Growing private insurance exchange enrollment shows that employers want to offer a variety of individual plans to a diverse set of would-be enrollees, according to Ron Goldstein, CEO of California-based private exchange Choice Administrators.
As more insurers offer plans with narrow networks, consumers are increasingly willing to give up a broader selection of providers to save money on their healthcare costs--they account for almost 50 percent of all plans offered on health insurance exchanges.
In this special report, FierceHealthPayer examines why each topic made headlines in 2014 and will continue to matter to payers in 2015 and beyond.
Academic medical centers increasingly find themselves on the outside of many insurers' provider networks, the St. Louis Post-Dispatch repor ted.
Narrow insurance networks have come under fire for offering a limited list of participating physicians and facilities--but one former White House official says they can, in fact, work.
I have a friend, let's call her Amy, who casually told me last week how she struggled to find a pediatrician for her children since moving to our town. She said all the doctors she had called either weren't accepting new patients or "don't take Affordable Care Act plans."
Medicare Advantage insurers "substantially overestimate" how many in-network dermatologists can treat patients in several different markets. Many of the doctors weren't actually available--including some that are dead, retired or not accepting new patients, according to a new study published in the Journal of the American Medical Association Dermatology.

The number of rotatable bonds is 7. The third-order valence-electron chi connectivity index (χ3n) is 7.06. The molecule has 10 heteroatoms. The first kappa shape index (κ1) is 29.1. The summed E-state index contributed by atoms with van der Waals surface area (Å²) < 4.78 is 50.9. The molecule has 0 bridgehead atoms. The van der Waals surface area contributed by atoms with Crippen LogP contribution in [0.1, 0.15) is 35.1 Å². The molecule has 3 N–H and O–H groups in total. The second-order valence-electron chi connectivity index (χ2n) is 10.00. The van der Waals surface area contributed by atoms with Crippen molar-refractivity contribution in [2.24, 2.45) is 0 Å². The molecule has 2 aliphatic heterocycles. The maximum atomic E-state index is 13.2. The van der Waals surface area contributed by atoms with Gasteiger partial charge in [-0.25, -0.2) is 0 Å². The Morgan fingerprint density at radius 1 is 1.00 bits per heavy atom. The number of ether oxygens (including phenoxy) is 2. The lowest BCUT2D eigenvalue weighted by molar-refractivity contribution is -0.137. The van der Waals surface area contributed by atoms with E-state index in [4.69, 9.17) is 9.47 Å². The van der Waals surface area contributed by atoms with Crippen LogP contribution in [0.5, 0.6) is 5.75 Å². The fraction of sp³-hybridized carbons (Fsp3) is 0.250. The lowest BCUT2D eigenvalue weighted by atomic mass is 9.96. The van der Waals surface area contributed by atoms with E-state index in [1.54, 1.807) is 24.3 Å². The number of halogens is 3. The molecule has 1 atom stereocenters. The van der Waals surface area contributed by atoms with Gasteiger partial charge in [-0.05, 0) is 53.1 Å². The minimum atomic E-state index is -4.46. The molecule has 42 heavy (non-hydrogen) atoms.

As Pennsylvania officials have attempted to force Highmark into expanding its Medicare Advantage network, Highmark pushed back by claiming that the state lacks authority over the federal program.
A think tank within the Department of Health and Human Services analyzed whether the agency should set new rules requiring stricter standards for provider networks on the health insurance exchanges, reported LifeHealthPro.
California insurers are raising rates by an average of 4.2 percent, but state insurance officials aren't challenging the increased premiums. However, they are scrutinizing insurers' narrow networks, reported the Los Angeles Times.